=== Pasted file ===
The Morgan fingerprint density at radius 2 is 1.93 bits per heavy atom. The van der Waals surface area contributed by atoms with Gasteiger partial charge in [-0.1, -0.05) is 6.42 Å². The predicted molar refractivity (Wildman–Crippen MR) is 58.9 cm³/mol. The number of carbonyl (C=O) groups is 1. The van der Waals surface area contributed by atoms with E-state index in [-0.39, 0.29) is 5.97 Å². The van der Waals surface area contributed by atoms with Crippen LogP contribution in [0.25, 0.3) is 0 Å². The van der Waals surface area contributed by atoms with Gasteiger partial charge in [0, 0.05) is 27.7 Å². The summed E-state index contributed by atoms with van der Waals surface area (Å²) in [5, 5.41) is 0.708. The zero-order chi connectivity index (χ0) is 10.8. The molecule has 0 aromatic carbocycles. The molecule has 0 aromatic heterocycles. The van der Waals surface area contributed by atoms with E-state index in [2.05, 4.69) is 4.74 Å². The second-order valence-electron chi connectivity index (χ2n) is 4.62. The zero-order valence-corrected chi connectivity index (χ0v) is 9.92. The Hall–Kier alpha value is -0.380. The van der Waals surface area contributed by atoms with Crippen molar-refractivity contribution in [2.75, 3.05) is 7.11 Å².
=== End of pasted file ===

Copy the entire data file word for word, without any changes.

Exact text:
The Morgan fingerprint density at radius 2 is 1.93 bits per heavy atom. The van der Waals surface area contributed by atoms with Gasteiger partial charge in [-0.1, -0.05) is 6.42 Å². The predicted molar refractivity (Wildman–Crippen MR) is 58.9 cm³/mol. The number of carbonyl (C=O) groups is 1. The van der Waals surface area contributed by atoms with E-state index in [-0.39, 0.29) is 5.97 Å². The van der Waals surface area contributed by atoms with Crippen LogP contribution in [0.25, 0.3) is 0 Å². The van der Waals surface area contributed by atoms with Gasteiger partial charge in [0, 0.05) is 27.7 Å². The summed E-state index contributed by atoms with van der Waals surface area (Å²) in [5, 5.41) is 0.708. The zero-order chi connectivity index (χ0) is 10.8. The molecule has 0 aromatic carbocycles. The molecule has 0 aromatic heterocycles. The van der Waals surface area contributed by atoms with E-state index in [2.05, 4.69) is 4.74 Å². The second-order valence-electron chi connectivity index (χ2n) is 4.62. The zero-order valence-corrected chi connectivity index (χ0v) is 9.92. The Hall–Kier alpha value is -0.380. The van der Waals surface area contributed by atoms with Crippen molar-refractivity contribution in [2.75, 3.05) is 7.11 Å².